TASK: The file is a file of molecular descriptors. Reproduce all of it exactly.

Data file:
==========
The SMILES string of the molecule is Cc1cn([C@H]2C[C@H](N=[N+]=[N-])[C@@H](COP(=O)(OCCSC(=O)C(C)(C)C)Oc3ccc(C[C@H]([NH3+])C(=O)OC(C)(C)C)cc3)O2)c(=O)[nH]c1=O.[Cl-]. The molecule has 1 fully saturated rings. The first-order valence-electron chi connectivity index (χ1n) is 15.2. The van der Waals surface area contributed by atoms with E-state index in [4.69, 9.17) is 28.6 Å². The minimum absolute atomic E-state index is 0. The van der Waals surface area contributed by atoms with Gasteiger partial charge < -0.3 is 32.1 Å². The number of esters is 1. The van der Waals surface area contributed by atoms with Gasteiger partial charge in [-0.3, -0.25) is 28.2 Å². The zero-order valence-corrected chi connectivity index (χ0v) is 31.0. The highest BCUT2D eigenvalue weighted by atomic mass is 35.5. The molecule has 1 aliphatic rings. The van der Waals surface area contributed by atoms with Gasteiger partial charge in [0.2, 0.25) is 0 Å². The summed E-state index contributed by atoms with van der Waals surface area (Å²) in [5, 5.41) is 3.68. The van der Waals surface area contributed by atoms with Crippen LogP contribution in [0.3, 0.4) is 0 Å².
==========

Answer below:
The SMILES string of the molecule is Cc1cn([C@H]2C[C@H](N=[N+]=[N-])[C@@H](COP(=O)(OCCSC(=O)C(C)(C)C)Oc3ccc(C[C@H]([NH3+])C(=O)OC(C)(C)C)cc3)O2)c(=O)[nH]c1=O.[Cl-]. The molecule has 1 fully saturated rings. The first-order valence-electron chi connectivity index (χ1n) is 15.2. The van der Waals surface area contributed by atoms with E-state index in [4.69, 9.17) is 28.6 Å². The minimum absolute atomic E-state index is 0. The van der Waals surface area contributed by atoms with Gasteiger partial charge < -0.3 is 32.1 Å². The number of esters is 1. The van der Waals surface area contributed by atoms with Gasteiger partial charge in [-0.3, -0.25) is 28.2 Å². The zero-order valence-corrected chi connectivity index (χ0v) is 31.0. The highest BCUT2D eigenvalue weighted by atomic mass is 35.5. The molecule has 1 aliphatic rings. The van der Waals surface area contributed by atoms with Gasteiger partial charge in [0.2, 0.25) is 0 Å². The summed E-state index contributed by atoms with van der Waals surface area (Å²) in [5, 5.41) is 3.68. The van der Waals surface area contributed by atoms with Crippen LogP contribution in [0.3, 0.4) is 0 Å².